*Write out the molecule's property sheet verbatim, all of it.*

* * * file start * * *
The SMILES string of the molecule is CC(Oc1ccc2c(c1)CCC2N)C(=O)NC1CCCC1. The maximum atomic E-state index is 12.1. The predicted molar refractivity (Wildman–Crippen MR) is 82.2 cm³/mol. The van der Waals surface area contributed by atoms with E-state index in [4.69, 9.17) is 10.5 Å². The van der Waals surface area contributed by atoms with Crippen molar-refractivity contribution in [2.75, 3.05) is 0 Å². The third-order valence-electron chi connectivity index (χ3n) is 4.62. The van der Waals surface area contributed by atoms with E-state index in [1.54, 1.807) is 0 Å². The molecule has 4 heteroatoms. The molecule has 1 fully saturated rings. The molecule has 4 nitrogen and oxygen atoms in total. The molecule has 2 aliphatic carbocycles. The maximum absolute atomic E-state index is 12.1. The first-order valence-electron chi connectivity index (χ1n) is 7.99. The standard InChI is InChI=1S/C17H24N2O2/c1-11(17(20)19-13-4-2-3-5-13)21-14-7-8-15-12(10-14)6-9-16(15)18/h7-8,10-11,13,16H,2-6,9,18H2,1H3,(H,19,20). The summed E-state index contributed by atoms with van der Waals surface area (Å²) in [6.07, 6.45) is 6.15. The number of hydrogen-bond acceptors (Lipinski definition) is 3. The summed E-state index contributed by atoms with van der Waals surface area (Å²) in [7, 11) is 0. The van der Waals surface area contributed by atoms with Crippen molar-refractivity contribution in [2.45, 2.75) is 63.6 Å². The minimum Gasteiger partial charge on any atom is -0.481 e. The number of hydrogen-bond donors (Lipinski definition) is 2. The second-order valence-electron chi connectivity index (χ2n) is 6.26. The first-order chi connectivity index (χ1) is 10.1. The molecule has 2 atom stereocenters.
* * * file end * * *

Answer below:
The SMILES string of the molecule is CC(Oc1ccc2c(c1)CCC2N)C(=O)NC1CCCC1. The maximum atomic E-state index is 12.1. The predicted molar refractivity (Wildman–Crippen MR) is 82.2 cm³/mol. The van der Waals surface area contributed by atoms with E-state index in [4.69, 9.17) is 10.5 Å². The van der Waals surface area contributed by atoms with Crippen molar-refractivity contribution in [2.75, 3.05) is 0 Å². The third-order valence-electron chi connectivity index (χ3n) is 4.62. The van der Waals surface area contributed by atoms with E-state index in [1.54, 1.807) is 0 Å². The molecule has 4 heteroatoms. The molecule has 1 fully saturated rings. The molecule has 4 nitrogen and oxygen atoms in total. The molecule has 2 aliphatic carbocycles. The maximum absolute atomic E-state index is 12.1. The first-order valence-electron chi connectivity index (χ1n) is 7.99. The standard InChI is InChI=1S/C17H24N2O2/c1-11(17(20)19-13-4-2-3-5-13)21-14-7-8-15-12(10-14)6-9-16(15)18/h7-8,10-11,13,16H,2-6,9,18H2,1H3,(H,19,20). The summed E-state index contributed by atoms with van der Waals surface area (Å²) in [6.07, 6.45) is 6.15. The number of hydrogen-bond acceptors (Lipinski definition) is 3. The summed E-state index contributed by atoms with van der Waals surface area (Å²) in [7, 11) is 0. The van der Waals surface area contributed by atoms with Crippen molar-refractivity contribution in [2.45, 2.75) is 63.6 Å². The minimum Gasteiger partial charge on any atom is -0.481 e. The number of hydrogen-bond donors (Lipinski definition) is 2. The second-order valence-electron chi connectivity index (χ2n) is 6.26. The first-order chi connectivity index (χ1) is 10.1. The molecule has 2 atom stereocenters.